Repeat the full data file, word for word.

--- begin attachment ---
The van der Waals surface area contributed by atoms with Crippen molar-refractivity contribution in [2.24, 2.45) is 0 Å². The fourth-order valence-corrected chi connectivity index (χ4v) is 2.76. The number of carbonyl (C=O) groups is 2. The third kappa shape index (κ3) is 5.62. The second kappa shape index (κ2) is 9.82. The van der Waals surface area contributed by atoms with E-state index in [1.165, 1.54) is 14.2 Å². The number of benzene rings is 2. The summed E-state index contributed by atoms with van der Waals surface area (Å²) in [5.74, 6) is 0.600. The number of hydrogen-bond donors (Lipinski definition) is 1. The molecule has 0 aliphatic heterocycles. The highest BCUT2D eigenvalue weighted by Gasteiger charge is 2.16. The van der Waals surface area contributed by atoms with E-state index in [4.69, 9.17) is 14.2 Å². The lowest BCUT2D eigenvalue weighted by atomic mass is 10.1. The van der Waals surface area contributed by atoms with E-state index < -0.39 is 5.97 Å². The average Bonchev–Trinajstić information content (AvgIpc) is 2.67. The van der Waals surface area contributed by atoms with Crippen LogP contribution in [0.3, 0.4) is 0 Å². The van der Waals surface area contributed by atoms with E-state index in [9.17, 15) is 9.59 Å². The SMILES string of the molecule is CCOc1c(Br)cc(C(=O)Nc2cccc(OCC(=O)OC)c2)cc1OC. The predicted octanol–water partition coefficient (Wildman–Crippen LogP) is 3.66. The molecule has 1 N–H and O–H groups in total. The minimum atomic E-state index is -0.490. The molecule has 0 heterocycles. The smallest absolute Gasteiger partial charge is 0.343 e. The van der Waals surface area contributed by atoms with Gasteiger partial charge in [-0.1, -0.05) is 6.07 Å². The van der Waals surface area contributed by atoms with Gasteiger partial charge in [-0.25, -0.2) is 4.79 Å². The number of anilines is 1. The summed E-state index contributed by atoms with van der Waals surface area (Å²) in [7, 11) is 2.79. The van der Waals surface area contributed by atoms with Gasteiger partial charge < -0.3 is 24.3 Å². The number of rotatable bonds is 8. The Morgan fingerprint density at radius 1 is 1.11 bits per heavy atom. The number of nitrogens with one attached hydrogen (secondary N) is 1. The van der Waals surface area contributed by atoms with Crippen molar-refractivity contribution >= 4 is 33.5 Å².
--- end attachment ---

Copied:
The van der Waals surface area contributed by atoms with Crippen molar-refractivity contribution in [2.24, 2.45) is 0 Å². The fourth-order valence-corrected chi connectivity index (χ4v) is 2.76. The number of carbonyl (C=O) groups is 2. The third kappa shape index (κ3) is 5.62. The second kappa shape index (κ2) is 9.82. The van der Waals surface area contributed by atoms with E-state index in [1.165, 1.54) is 14.2 Å². The number of benzene rings is 2. The summed E-state index contributed by atoms with van der Waals surface area (Å²) in [5.74, 6) is 0.600. The number of hydrogen-bond donors (Lipinski definition) is 1. The molecule has 0 aliphatic heterocycles. The highest BCUT2D eigenvalue weighted by Gasteiger charge is 2.16. The van der Waals surface area contributed by atoms with E-state index in [4.69, 9.17) is 14.2 Å². The lowest BCUT2D eigenvalue weighted by atomic mass is 10.1. The van der Waals surface area contributed by atoms with E-state index < -0.39 is 5.97 Å². The average Bonchev–Trinajstić information content (AvgIpc) is 2.67. The van der Waals surface area contributed by atoms with Crippen LogP contribution in [0.3, 0.4) is 0 Å². The van der Waals surface area contributed by atoms with E-state index in [9.17, 15) is 9.59 Å². The SMILES string of the molecule is CCOc1c(Br)cc(C(=O)Nc2cccc(OCC(=O)OC)c2)cc1OC. The predicted octanol–water partition coefficient (Wildman–Crippen LogP) is 3.66. The molecule has 1 N–H and O–H groups in total. The minimum atomic E-state index is -0.490. The molecule has 0 heterocycles. The smallest absolute Gasteiger partial charge is 0.343 e. The van der Waals surface area contributed by atoms with Gasteiger partial charge in [-0.1, -0.05) is 6.07 Å². The van der Waals surface area contributed by atoms with Gasteiger partial charge in [-0.25, -0.2) is 4.79 Å². The number of anilines is 1. The summed E-state index contributed by atoms with van der Waals surface area (Å²) in [7, 11) is 2.79. The van der Waals surface area contributed by atoms with Gasteiger partial charge < -0.3 is 24.3 Å². The number of rotatable bonds is 8. The Morgan fingerprint density at radius 1 is 1.11 bits per heavy atom. The number of nitrogens with one attached hydrogen (secondary N) is 1. The van der Waals surface area contributed by atoms with Crippen molar-refractivity contribution >= 4 is 33.5 Å².